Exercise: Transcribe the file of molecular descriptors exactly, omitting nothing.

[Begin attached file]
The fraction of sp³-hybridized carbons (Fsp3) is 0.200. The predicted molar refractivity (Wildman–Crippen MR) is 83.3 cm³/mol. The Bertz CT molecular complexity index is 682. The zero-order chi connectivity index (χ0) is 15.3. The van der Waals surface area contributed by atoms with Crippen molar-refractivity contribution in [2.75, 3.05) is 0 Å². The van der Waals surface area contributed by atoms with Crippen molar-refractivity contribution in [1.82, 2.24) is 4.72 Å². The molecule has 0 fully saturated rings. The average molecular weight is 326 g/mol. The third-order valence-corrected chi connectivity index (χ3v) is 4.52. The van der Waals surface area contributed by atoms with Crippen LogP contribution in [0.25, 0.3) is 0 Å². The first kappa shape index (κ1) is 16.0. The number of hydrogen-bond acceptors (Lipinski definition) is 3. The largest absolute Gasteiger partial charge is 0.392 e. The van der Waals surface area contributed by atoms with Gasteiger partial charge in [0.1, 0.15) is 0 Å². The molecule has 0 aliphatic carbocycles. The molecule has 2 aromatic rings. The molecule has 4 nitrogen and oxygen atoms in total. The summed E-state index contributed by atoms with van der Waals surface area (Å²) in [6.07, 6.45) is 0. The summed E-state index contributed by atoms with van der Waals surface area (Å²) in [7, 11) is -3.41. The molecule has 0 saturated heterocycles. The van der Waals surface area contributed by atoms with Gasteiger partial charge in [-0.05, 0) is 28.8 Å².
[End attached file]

The fraction of sp³-hybridized carbons (Fsp3) is 0.200. The predicted molar refractivity (Wildman–Crippen MR) is 83.3 cm³/mol. The Bertz CT molecular complexity index is 682. The zero-order chi connectivity index (χ0) is 15.3. The van der Waals surface area contributed by atoms with Crippen molar-refractivity contribution in [2.75, 3.05) is 0 Å². The van der Waals surface area contributed by atoms with Crippen molar-refractivity contribution in [1.82, 2.24) is 4.72 Å². The molecule has 0 fully saturated rings. The average molecular weight is 326 g/mol. The third-order valence-corrected chi connectivity index (χ3v) is 4.52. The van der Waals surface area contributed by atoms with Crippen LogP contribution in [0.25, 0.3) is 0 Å². The first kappa shape index (κ1) is 16.0. The number of hydrogen-bond acceptors (Lipinski definition) is 3. The largest absolute Gasteiger partial charge is 0.392 e. The van der Waals surface area contributed by atoms with Gasteiger partial charge in [0.1, 0.15) is 0 Å². The molecule has 0 aliphatic carbocycles. The molecule has 2 aromatic rings. The molecule has 4 nitrogen and oxygen atoms in total. The summed E-state index contributed by atoms with van der Waals surface area (Å²) in [6.07, 6.45) is 0. The summed E-state index contributed by atoms with van der Waals surface area (Å²) in [7, 11) is -3.41. The molecule has 0 saturated heterocycles. The van der Waals surface area contributed by atoms with Gasteiger partial charge in [-0.05, 0) is 28.8 Å².